The Baltimore County Family & Consumer Sciences department specializes in providing the community with research-based information that is practical for everyday healthful living.  Dr. Shauna Henley offers programs, educational seminars, technical assistance and is available to answer questions.   Contact her at the Baltimore County office 410-887-8090.  



 New Program Alert!

Kitchen Kaizen logo


Have you ever second guessed yourself if food has gone bad, or wondered if your chicken is cooked enough? What about the old wives tale about putting hot food in a refrigerator? Come join Dr. Shauna Henley and learn ways to improve your meals, no matter how long you have been preparing food. This 75-minute workshop will let you get your hands dirty and clean! Return home with the tools (give-a-ways for all participants), confidence, and knowledge to avoid a kitchen calamity.  Kitchen Kaizen is a new program offered by the University of Maryland Extension. Never be satisfied, because change (kai) is good (zen). 

This program is to keep everyday home cooks up-to-date on the latest science and techniques to best prevent unnecessary foodborne illness. Topics will include: 1) hand washing for the household; 2) calibrating a food thermometer; 3) myth busting washing produce, and not washing your chicken or other proteins; 4) refrigerator temperatures and what it means for food waste; 5) leftover longevity; 6) cleaning versus sanitizing; and 6) kitchen eye spy. 

Shauna specializes in consumer food safety, and has diligently crafted this program for several years. To her, food safety is all about informed decisions, and she wants to make sure that your household is equipped to make the best decisions with how food is handled at home for your loved ones.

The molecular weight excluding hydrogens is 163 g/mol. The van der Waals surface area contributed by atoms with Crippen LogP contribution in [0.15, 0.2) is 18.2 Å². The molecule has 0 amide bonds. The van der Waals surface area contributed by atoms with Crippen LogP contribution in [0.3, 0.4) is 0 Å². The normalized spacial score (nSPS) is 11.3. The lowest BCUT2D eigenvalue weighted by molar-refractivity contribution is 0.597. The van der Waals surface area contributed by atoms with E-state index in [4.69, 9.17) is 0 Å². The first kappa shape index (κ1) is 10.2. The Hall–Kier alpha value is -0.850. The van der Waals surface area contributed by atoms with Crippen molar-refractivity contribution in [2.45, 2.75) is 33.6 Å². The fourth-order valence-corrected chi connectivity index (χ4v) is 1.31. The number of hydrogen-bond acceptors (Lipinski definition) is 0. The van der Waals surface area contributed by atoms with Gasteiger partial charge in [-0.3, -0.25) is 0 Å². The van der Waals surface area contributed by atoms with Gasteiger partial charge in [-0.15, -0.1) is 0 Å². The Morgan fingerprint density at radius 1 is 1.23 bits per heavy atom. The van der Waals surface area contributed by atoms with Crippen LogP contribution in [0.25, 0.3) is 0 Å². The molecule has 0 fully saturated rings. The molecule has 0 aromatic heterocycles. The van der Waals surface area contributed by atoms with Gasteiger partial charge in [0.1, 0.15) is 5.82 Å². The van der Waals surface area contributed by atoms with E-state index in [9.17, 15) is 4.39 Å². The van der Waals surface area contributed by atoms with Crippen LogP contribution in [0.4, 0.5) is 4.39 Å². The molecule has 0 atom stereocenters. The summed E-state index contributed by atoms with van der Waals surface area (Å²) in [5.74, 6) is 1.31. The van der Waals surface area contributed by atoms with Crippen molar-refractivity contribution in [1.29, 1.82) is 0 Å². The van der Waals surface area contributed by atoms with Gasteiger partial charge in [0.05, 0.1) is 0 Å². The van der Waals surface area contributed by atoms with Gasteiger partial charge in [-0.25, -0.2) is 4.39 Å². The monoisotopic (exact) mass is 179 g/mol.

For More information contact the University of Maryland Extension, Baltimore County, 410-887-8090.


Family and Consumer Science Extension Educators provide research-based information and healthy eating educational programs that are based on the 2010 U. S. Dietary Guidelines. Eating a variety of nutrient-rich foods every day, while meeting calorie needs, will provide the balanced nutrition you need to stay healthy and prevent or control many chronic diseases.

Our nutrition education programs promote these 2010 Dietary Guideline messages for consumers:

Balancing Calories

  •     Enjoy your food, but eat less.
  •     Avoid oversized portions.

Foods to Increase

  •     Make half your plate fruits and vegetables.
  •     Switch to fat-free or low-fat (1%) milk.

Foods to Reduce:

  •     Compare sodium in foods like soup, bread and frozen meals – and choose the foods with lower numbers.
  •     Drink water instead of sugary drinks.


Did you know?

In the US foodborne illness is estimated to cause 9.4 million domestically acquired episodes of foodborne illnesses each year, due to 31 major pathogens. Additionally, it is estimated that 55,961 hospitalizations and 1,351 deaths occur each year from foodborne illnesses. The economic burden of foodborne illness is estimated to be $77.7 billion dollars, which is spent towards health related costs and loss of productivity. 

Certain populations are more susceptible than others to foodborne illness. Vulnerable populations include children 5 years and younger, pregnant women, the immunosuppressed (e.g. persons living with AIDS or cancer), and adults 50 years and older.

If you aren't sure if you're handling food in a manner to prevent foodborne illness please contact Dr. Shauna Henley, PhD in the Baltimore County Extension office.  Dr. Henley received her PhD in biology with a focus on consumer food safety.  She is also ServSafe Certified. 

FCS thermometer